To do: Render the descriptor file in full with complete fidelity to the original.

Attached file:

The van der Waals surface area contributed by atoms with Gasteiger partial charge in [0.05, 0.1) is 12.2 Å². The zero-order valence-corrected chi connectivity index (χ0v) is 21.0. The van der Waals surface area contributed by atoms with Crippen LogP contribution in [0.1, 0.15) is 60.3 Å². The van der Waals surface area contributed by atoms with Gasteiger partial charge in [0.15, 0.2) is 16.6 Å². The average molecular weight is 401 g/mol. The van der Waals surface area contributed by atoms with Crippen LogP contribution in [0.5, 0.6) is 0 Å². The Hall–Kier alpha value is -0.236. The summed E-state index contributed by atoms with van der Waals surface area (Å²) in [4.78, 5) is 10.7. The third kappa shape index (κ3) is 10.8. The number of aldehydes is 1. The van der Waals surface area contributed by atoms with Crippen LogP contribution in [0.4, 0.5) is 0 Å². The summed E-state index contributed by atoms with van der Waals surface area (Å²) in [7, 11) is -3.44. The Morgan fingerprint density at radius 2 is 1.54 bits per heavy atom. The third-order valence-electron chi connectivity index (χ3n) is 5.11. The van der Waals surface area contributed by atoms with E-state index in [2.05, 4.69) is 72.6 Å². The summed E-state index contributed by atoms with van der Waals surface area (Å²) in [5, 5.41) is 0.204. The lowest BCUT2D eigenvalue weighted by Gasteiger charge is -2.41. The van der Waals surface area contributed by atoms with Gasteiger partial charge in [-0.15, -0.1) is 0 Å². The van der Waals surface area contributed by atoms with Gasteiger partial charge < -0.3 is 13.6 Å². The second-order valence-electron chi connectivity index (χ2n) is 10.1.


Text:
The van der Waals surface area contributed by atoms with Gasteiger partial charge in [0.05, 0.1) is 12.2 Å². The zero-order valence-corrected chi connectivity index (χ0v) is 21.0. The van der Waals surface area contributed by atoms with Crippen LogP contribution in [0.1, 0.15) is 60.3 Å². The van der Waals surface area contributed by atoms with Gasteiger partial charge in [0.15, 0.2) is 16.6 Å². The average molecular weight is 401 g/mol. The van der Waals surface area contributed by atoms with Crippen LogP contribution in [0.5, 0.6) is 0 Å². The Hall–Kier alpha value is -0.236. The summed E-state index contributed by atoms with van der Waals surface area (Å²) in [4.78, 5) is 10.7. The third kappa shape index (κ3) is 10.8. The number of aldehydes is 1. The van der Waals surface area contributed by atoms with Crippen LogP contribution in [0.4, 0.5) is 0 Å². The summed E-state index contributed by atoms with van der Waals surface area (Å²) in [7, 11) is -3.44. The Morgan fingerprint density at radius 2 is 1.54 bits per heavy atom. The third-order valence-electron chi connectivity index (χ3n) is 5.11. The van der Waals surface area contributed by atoms with E-state index in [2.05, 4.69) is 72.6 Å². The summed E-state index contributed by atoms with van der Waals surface area (Å²) in [5, 5.41) is 0.204. The lowest BCUT2D eigenvalue weighted by Gasteiger charge is -2.41. The van der Waals surface area contributed by atoms with Gasteiger partial charge in [-0.15, -0.1) is 0 Å². The van der Waals surface area contributed by atoms with Gasteiger partial charge < -0.3 is 13.6 Å². The second-order valence-electron chi connectivity index (χ2n) is 10.1.